Mdm Rosma said that a lady came up to her and told her how her son had helped her in an accident. She said her son came down from his motorbike to assist. Mdm Rosma said, "They come by our home, and that is a way (for me to remember him). They also tell me stories of how they spent their time together."
If DNA is the building block of life, then stories are the building blocks of our soul. We make these stories every day with our loved ones, our children, our close friends. These stories are simple stories of love, sacrifices, hope, nurture and devotion (even reconciliation).
 Each of them, however mundane it appears then, becomes our healing partner in the journey to our recovery. They come alive when our loved ones are gone and nudge us in the direction that we should take to find our own strength, hope and joy again.
Treasure these stories you are making with them now. Make every one an intimate journey. For every encounter, experience and adventure with them forms the reservoir of hope, faith and love we will be called upon to draw on when the time comes for us to confront and overcome life's most painful struggle - their unavoidable loss. Cheerz.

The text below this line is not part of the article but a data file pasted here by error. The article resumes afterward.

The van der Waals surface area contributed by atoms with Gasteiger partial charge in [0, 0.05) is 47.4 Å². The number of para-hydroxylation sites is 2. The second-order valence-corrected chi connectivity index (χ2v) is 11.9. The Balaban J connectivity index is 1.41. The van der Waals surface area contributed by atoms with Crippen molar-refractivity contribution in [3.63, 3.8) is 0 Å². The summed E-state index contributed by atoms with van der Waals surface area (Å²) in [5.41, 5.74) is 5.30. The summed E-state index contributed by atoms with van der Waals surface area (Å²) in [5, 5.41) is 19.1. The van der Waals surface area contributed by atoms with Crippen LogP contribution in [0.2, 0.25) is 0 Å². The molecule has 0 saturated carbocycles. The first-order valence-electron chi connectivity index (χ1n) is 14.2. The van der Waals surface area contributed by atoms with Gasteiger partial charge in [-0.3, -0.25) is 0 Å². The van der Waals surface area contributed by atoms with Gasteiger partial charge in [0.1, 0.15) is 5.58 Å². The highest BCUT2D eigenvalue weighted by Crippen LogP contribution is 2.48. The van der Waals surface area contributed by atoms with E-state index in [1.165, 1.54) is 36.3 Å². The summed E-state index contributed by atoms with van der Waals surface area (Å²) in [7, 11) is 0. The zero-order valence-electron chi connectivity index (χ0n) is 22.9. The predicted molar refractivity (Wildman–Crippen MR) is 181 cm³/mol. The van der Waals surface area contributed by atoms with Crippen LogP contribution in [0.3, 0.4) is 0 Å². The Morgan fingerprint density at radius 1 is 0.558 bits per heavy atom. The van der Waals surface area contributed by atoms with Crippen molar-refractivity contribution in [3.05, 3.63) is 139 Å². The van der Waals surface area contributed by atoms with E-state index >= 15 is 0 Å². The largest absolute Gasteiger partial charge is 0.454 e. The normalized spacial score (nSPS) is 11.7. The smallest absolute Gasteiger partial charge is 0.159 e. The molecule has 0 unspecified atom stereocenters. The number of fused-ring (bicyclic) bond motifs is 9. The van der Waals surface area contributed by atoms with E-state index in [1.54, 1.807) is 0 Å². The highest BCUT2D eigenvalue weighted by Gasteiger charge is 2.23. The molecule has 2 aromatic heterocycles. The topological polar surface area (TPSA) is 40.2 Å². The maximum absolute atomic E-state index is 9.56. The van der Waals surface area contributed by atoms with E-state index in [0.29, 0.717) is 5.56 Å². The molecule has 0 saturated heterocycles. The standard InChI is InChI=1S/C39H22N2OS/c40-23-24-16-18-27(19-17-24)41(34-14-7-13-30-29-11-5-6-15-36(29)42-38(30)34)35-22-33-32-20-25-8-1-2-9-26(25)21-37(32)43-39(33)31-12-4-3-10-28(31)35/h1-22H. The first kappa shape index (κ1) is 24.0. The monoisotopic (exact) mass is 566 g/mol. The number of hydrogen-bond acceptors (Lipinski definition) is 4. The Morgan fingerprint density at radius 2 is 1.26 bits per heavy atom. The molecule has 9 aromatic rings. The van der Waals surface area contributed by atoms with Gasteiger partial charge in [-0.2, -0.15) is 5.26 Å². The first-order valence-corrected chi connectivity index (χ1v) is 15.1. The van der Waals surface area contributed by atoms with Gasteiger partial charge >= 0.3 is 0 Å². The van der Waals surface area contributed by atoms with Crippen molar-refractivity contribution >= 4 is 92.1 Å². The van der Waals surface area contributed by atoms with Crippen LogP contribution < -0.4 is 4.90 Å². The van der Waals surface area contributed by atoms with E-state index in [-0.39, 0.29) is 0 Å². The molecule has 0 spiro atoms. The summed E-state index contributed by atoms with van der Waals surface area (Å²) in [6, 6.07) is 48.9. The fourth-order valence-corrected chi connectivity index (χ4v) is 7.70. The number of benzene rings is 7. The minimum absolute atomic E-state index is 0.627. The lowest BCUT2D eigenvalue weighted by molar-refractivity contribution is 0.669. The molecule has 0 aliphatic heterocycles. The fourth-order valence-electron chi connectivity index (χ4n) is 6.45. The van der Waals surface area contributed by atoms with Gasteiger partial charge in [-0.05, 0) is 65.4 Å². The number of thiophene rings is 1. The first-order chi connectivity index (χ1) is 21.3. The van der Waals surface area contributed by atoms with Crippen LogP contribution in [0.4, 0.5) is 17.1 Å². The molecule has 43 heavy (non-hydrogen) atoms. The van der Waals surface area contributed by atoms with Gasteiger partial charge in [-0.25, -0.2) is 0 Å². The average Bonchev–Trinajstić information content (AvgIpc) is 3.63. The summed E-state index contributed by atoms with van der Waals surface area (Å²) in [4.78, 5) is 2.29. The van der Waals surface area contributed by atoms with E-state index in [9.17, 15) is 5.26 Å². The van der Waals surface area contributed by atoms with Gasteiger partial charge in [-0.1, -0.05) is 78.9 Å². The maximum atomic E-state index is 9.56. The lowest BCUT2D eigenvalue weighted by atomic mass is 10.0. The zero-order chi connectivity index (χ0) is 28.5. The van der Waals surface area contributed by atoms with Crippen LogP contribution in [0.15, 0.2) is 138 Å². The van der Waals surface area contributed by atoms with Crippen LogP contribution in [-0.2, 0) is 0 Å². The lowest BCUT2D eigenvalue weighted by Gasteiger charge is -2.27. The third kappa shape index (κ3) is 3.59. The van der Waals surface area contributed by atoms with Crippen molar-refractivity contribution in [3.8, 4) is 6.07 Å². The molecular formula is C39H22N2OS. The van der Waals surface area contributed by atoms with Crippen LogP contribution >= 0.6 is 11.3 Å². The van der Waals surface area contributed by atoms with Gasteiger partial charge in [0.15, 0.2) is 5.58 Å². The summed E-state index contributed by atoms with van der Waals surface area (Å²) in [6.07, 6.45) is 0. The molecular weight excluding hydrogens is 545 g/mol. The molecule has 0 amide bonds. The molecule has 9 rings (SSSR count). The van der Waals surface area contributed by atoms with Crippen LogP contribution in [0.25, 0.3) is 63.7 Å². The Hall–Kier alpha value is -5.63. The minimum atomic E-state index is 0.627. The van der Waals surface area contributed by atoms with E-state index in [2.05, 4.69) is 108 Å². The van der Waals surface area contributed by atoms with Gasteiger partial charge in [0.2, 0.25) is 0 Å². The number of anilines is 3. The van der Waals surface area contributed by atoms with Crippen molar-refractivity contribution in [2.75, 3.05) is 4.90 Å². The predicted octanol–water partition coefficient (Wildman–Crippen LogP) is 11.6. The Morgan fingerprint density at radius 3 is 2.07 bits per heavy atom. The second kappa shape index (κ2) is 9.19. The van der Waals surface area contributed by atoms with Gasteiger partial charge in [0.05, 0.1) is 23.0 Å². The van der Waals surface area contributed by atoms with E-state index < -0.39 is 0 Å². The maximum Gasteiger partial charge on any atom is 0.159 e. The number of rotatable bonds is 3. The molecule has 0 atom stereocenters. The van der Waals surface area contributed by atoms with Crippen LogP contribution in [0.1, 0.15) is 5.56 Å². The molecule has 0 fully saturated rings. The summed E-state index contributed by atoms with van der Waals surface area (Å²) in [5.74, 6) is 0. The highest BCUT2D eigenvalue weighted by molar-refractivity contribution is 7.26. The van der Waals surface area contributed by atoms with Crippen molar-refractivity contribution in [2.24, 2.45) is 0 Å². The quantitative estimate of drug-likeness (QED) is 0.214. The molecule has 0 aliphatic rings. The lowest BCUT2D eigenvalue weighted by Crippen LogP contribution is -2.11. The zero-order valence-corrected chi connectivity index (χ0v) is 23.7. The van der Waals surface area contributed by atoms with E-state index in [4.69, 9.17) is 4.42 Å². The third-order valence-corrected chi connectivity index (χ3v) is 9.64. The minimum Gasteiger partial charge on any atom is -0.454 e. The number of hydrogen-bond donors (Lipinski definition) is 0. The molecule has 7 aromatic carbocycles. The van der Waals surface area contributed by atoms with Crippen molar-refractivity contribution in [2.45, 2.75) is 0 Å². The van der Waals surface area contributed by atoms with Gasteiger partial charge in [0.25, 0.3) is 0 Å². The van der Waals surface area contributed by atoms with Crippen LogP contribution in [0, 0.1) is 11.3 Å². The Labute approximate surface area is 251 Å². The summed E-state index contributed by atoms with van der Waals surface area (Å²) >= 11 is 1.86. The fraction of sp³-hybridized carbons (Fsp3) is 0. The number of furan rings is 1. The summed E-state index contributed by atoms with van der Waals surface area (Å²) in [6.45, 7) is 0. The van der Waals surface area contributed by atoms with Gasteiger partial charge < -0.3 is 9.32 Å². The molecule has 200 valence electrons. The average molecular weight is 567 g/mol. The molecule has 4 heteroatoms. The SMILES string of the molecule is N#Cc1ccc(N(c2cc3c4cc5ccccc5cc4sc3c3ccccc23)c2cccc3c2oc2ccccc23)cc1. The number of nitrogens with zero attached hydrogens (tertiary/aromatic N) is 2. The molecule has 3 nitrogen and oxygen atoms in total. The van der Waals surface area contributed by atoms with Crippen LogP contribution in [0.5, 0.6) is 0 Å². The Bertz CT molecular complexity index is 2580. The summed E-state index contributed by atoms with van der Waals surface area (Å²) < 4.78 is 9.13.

Sunday, 19 March 2017

James 1:2-8 - Pure Joy.

James 1:2-8

"Consider it pure joy, my brothers and sisters, whenever you face trials of many kinds, because you know that the testing of your faith produces perseverance. Let perseverance finish its work so that you may be mature and complete, not lacking anything."

One day, sorrow came to me.
She claimed to offer a gift.
But I told her to leave.
I just want no part of this.

So, I kept the door ajar.
Careful not to let sorrow in.
I thought to keep her afar.
To give me time to think.

But sorrow refused to go.
Despite my cries of unfair.
Her gift she plans to sow.
But it's more than I can bear.

Then sorrow said she's a friend.
She extended her wounded hand.
She said let her in.
And assured me it's win-win.

Guarded, I ask why.
I just needed to know.
Why good things must die.
And bad things take hold.

Sorrow smiled but answered not.
Neither did she blame nor find fault.
She just reminded me to grow.
And let not my heart wax cold.

She said, "Take the journey,"
To discover what God has in store.
She said the lessons are many.
When I answer the call. 

My heart then soften.
As I invited sorrow in.
That day she and I talked often.
About my eventual overcoming.

After a brief season,
Sorrow left with gift unveiled.
Still she gave no reason,
Yet I've grown and prevailed.

So I am recalling here.
Of the verse in James.
There's no trial I need to fear.
For my hope is in the name above all names.